Tallwood Men's Health Endocrinology

Here’s an update, gentlemen: Testosterone is not your only hormone. Humans have more than 50, in fact, that control major bodily functions like metabolism, sensory perception, reproduction and growth. They also control hunger, emotions and mood.

Even before you’re born, hormones control your brain’s development and reproductive system. Glands, part of the endocrine system, secret these hormones into the bloodstream through these organs: the adrenals, pancreas, pituitary, testes, thyroid, parathyroid and, in women, ovaries. 


How We Can Help

Tallwood Men’s Health endocrinologists treat diseases caused by abnormal (high or low) hormone levels. Diabetes is, by far, the most common endocrine disease. Moderating hormone levels can also help with obesity, osteoporosis, thyroid disease, high blood pressure and infertility. 

Why Diabetes Causes High Blood Sugar:

Diabetes

More than 23 million adults, or 7.2 percent of the American population, have been diagnosed with diabetes. The cases are evenly divided among men and women, according to the latest statistics from the Centers for Disease Control and Prevention, which estimates an additional 7.2 million people were either not aware they had diabetes or did not report it. 

Of those additional cases, most (4 million) were men. How difficult is it to know if you have diabetes? Ask your doctor about a glycated hemoglobin (A1C) test, a blood test (no fasting required) that reveals your average blood sugar level for up to the past three months. 

Are You At Risk For Diabetes? 

You are an increased risk of prediabetes or Type 2 diabetes if: 

  • A parent, brother or sister has Type 2 diabetes.
  • Overweight.
  • Physically inactive (less than three days a week with physical activity).
  • African American, Hispanic or Latino or American Indian.

What Are The Types Of Diabetes?

Cases of diabetes have increased 50 percent in the past decade, putting more people at risk of blindness, heart failure, stroke, kidney failure and amputation of limbs.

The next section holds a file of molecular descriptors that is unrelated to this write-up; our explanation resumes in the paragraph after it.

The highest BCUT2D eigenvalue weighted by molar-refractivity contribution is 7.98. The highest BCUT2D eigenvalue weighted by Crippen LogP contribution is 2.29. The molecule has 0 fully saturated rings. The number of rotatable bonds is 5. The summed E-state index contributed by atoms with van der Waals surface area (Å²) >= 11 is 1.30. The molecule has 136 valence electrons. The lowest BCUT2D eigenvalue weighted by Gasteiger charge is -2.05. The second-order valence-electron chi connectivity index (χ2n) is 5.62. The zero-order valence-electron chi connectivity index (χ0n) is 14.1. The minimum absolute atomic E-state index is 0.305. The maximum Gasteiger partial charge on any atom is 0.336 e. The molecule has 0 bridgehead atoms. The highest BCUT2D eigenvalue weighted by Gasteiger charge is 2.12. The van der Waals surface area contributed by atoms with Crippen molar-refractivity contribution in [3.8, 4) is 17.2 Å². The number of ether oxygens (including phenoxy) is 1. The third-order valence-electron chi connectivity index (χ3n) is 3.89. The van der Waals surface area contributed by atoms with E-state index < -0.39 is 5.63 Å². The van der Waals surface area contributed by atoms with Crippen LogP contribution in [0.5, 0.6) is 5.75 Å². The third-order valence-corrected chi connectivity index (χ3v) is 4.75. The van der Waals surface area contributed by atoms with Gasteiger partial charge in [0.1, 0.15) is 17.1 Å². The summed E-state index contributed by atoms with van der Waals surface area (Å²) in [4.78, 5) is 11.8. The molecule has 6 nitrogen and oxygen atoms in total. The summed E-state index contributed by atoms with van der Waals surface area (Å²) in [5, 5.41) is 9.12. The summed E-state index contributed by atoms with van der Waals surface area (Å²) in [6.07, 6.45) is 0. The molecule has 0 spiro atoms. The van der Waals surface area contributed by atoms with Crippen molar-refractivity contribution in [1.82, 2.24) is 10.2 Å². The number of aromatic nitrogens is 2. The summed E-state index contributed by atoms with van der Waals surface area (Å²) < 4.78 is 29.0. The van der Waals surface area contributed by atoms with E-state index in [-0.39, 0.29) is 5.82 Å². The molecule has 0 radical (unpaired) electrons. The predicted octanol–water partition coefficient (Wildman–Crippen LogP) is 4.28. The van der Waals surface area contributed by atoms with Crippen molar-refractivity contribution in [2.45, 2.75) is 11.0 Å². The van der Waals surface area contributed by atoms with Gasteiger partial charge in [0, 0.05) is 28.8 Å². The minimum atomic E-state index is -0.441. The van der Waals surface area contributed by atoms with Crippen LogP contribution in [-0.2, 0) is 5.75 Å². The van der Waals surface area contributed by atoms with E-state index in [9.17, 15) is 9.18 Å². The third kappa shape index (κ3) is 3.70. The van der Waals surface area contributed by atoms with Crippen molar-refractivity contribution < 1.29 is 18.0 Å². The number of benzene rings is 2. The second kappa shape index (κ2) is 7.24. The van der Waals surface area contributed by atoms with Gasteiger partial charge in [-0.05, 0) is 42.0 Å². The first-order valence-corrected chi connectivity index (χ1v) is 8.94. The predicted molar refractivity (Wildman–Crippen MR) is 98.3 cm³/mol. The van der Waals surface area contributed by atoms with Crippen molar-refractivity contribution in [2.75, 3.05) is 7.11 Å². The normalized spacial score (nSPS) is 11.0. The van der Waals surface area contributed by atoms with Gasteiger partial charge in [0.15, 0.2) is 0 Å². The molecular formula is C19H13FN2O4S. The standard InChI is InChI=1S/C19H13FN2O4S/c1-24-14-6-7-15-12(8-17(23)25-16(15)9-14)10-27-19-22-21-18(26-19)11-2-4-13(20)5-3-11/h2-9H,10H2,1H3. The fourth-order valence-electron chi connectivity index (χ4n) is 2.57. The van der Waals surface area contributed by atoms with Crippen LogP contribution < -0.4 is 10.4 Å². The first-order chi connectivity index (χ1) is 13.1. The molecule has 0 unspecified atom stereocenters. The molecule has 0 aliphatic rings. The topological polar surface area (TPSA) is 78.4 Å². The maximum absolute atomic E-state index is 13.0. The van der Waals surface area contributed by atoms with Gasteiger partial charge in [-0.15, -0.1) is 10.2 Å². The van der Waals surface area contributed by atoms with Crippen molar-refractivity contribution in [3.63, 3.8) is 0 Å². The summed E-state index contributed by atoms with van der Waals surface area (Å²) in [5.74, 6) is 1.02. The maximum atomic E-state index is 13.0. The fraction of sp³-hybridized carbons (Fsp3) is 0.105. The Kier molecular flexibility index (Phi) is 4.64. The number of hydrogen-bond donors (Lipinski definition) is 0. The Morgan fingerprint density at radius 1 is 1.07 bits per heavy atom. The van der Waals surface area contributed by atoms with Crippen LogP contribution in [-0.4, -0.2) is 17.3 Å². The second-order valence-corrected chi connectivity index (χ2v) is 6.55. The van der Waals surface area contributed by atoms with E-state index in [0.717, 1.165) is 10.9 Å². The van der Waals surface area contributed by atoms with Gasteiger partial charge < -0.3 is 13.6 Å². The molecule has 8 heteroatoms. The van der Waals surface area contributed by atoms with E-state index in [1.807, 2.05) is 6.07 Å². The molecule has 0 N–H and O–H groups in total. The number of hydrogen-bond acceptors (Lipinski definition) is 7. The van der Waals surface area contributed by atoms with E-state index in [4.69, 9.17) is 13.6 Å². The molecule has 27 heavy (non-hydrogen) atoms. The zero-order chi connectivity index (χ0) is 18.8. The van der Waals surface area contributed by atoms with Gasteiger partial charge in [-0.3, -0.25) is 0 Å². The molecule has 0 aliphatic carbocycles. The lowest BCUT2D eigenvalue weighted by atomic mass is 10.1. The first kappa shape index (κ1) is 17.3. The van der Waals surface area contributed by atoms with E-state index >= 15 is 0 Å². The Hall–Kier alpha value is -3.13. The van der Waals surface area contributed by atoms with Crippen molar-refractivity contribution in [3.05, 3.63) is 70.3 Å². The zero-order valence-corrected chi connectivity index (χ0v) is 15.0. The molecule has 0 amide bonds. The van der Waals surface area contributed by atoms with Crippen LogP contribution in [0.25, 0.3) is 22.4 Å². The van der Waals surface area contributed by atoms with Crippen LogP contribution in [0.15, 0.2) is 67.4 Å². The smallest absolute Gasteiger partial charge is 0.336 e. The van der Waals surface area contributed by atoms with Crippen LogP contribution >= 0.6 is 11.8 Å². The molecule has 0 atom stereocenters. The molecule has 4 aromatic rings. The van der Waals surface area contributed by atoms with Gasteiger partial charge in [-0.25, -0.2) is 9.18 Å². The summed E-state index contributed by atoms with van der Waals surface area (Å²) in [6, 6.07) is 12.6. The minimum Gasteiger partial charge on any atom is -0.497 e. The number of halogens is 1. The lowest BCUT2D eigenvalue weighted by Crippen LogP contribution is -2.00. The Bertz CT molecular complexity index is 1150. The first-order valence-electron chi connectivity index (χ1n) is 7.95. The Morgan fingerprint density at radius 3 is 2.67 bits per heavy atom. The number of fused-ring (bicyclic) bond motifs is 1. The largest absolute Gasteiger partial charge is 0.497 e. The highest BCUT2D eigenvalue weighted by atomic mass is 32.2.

People with diabetes, a chronic disease, don’t have enough insulin produced by the pancreas to break down the sugar, or glucose, released into your blood after your body processes food. Because of insulin, your body’s cells can use blood sugar for energy. 

Males are susceptible to two forms of diabetes, Type 1 and Type 2 (women also can get gestational diabetes because of hormones produced during pregnancy that can block insulin.)

Type 1: The immune system destroys insulin-producing cells in the pancreas, for reasons unclear to researchers, requiring the patient to take insulin injections. This more severe form of diabetes can cause weight loss or diabetic ketoacidosis when the blood sugar levels are high and the body has little or no insulin. Type 1 typically starts during childhood and the teen years.

Type 2: This type of diabetes usually develops in adulthood, after age 35, when the body doesn’t produce enough insulin. It usually does not require insulin injections.

People with Type 2 diabetes are often overweight and inactive, so diet changes and an exercise regimen often regulate blood sugar levels. When blood sugar levels remain high, some medications can help the insulin your body produces do a better job.   

How The Glycated Hemoglobin (A1C) Test Works

This test targets glucose that attaches to hemoglobin, the part of the red blood cell that delivers oxygen to the cells. Higher glucose levels in your blood means more glucose attached to the hemoglobin.

  • Normal A1C level: below 5.7 percent.
  • Prediabetes: between 5.7 percent and 6.4 percent.
  • Diabetes: 6.5 percent or higher (confirmed with a second test)

Who Should Get A Diabetes Screening?

Men over 45 years old should get tested every three years. 

You might need a test more often if:

  • You’re overweight, with a body mass index (BMI) of 25 or higher.
  • Your blood pressure is 140/90 mm Hg or higher.
  • You have high cholesterol.
  • You have a family history of diabetes.
  • You have a sedentary lifestyle.

Testosterone 

Testosterone, a hormone produced in the testicles, fuels everything in males from sperm production and sex drive to the building of bone mass and muscle. Because testosterone production declines with age, about 20 percent of men over 60 and 30 percent of men in their 70s and 80s have low testosterone.

Some symptoms:

  • Erectile dysfunction.
  • Decreased sex drive.
  • Loss of muscle mass.
  • Less body hair, beard growth.
  • Breast tissue development.
  • Osteoporosis.

Hypogonadism 

Gonads, or testes, are the male sex glands that promote testicle development and growth of pubic hair. When your gonads produce only a small amount of sex hormones, or none, the condition is called hypogonadism. 

There are two types: